1902 he was registered in the Jewish community in Antolepti, Novo-
Alexandrovsk (now Zarasai) district, Kovno province (now Lithuania).
The family of Schmuil KASIMOV was registered in the Jewish community of
Rezekne since August 17 of 1902. His wife Fruma (Freida), daughter of
Michel (maiden name is not stated) was born in ca 1853 (she was
registered as aged 49 in 1902)."

So, I'm in the same boat, so to speak, as many others.

I dont know why they migrated to Rezekne, except that that had a family
connection there by the name of MULVIDSON (connection yet to be solved).

The reason they immigrated to the UK was their oldest son ran away >from
the Russian army.

Regards,

Angie Elfassi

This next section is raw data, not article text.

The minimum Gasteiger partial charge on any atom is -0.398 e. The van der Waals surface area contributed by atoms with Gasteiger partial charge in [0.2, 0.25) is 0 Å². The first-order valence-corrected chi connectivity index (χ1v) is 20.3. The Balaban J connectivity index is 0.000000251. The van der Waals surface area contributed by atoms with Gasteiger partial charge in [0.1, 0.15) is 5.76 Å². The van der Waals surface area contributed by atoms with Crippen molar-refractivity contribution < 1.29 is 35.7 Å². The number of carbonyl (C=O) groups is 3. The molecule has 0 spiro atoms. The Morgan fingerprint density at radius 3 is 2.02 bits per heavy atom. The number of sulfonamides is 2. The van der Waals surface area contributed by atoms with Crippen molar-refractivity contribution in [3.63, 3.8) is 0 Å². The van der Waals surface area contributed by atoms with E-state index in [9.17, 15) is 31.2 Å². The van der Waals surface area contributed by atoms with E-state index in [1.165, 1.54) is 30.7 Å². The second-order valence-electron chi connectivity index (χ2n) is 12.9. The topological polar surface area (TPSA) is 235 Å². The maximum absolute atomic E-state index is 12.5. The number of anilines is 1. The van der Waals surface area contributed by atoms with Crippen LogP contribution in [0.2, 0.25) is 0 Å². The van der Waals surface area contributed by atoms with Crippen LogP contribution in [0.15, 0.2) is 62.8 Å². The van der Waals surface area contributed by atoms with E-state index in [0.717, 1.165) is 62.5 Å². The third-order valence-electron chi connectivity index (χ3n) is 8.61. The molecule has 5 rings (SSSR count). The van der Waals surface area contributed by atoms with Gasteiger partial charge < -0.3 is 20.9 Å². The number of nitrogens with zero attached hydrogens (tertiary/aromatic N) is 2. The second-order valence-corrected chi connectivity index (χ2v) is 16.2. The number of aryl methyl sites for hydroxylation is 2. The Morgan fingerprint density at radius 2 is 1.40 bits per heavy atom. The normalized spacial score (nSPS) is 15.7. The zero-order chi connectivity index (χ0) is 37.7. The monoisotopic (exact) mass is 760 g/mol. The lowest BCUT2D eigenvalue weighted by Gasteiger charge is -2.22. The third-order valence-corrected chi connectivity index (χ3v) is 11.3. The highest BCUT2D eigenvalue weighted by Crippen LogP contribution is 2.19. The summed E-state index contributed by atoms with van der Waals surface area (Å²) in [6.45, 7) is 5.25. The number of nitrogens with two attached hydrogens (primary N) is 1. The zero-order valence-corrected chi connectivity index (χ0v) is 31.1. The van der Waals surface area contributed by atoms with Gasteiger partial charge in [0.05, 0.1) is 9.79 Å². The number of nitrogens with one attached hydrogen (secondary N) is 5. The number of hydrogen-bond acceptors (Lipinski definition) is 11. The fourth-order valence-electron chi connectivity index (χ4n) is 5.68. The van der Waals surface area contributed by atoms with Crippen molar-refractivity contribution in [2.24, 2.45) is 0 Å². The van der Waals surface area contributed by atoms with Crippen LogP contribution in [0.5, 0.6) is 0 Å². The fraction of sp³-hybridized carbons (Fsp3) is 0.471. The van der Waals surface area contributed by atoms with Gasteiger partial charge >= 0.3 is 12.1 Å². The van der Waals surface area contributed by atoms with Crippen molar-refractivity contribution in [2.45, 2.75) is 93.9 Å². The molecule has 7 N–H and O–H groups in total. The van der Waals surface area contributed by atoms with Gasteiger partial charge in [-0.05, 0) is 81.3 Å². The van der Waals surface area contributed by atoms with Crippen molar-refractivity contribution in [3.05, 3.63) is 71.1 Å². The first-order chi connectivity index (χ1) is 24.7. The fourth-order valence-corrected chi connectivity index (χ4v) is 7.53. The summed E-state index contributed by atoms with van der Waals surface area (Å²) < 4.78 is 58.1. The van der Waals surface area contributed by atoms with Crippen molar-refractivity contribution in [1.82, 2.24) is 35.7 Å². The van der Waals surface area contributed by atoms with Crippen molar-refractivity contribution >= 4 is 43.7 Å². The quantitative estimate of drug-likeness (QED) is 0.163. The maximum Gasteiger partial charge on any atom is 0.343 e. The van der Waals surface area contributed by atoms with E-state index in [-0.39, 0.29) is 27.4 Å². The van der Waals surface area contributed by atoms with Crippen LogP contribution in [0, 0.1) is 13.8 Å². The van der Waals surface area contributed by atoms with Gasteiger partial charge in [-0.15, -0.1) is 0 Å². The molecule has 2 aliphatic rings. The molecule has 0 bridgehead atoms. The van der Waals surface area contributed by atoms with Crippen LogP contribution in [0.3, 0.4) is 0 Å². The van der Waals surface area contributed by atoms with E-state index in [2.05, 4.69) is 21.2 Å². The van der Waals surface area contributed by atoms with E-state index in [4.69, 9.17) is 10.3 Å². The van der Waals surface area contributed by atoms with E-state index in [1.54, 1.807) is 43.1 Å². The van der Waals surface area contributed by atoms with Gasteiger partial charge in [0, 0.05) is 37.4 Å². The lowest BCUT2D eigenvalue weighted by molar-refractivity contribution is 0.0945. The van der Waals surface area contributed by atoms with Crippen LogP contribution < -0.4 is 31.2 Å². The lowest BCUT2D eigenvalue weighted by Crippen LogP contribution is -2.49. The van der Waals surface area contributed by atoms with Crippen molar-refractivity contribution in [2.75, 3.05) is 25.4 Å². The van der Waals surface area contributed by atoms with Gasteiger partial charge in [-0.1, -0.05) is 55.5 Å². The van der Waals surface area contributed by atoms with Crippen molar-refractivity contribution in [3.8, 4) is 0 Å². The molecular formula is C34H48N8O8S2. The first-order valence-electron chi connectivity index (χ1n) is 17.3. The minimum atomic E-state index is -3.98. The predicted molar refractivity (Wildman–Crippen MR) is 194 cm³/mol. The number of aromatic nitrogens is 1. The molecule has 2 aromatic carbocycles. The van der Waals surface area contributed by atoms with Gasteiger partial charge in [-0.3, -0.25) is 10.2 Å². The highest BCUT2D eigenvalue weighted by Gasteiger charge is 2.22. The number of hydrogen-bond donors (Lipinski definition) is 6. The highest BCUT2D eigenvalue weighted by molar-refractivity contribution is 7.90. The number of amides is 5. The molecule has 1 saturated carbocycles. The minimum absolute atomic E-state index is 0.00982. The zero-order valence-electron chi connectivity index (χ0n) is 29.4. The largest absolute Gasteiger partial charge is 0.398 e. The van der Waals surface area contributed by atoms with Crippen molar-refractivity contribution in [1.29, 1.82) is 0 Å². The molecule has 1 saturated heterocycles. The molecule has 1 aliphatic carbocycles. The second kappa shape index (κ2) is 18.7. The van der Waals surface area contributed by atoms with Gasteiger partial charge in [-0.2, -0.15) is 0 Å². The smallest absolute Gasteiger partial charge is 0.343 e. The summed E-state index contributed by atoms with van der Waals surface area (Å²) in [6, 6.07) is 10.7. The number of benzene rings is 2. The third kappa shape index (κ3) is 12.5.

Israel

Searching:
RAYKH-ZELIGMAN/RICHMAN, Stakliskes, Lithuania/Leeds
COHEN, Sakiai, Lithuania/Leeds
MAGIDOWITZ, Jurbarkas, Lithuania/Leeds
KASSIMOFF, Rezekne, Latvia/Leeds


Jon Seligman
 

Migration between Lithuania and Latvia cannot really be defined as migration
until the 1920s. Neither existed as a national or internal national
division, but were split up into Gubernia (Governates) within the Russian
Empire. Lithuania and Latvia were covered by the Gubernia of Livonia,
Courland, Kovno, Vilna, Vitebsk, Grodno and Minsk. Movement >from one to the
other was constant and was internal movement (much like moving >from state to
state in the US) rather than a national migration that indicated a pattern.

Jon Seligman

Researching:
LEDERMAN/FLEISHMAN - Shadova/Seduva (Kovno Gubernia) now Lithuania
GILLIS - Kretinga (Kovno Gubernia) now Lithuania
JOFFE - Kraslava (Vitebsk Gubernia) now Latvia
SELIGMAN - Dvinsk/Daugavpils (Vitebsk Gubernia) now Latvia, Slobodka
(Vilna Gubernia) now Belarus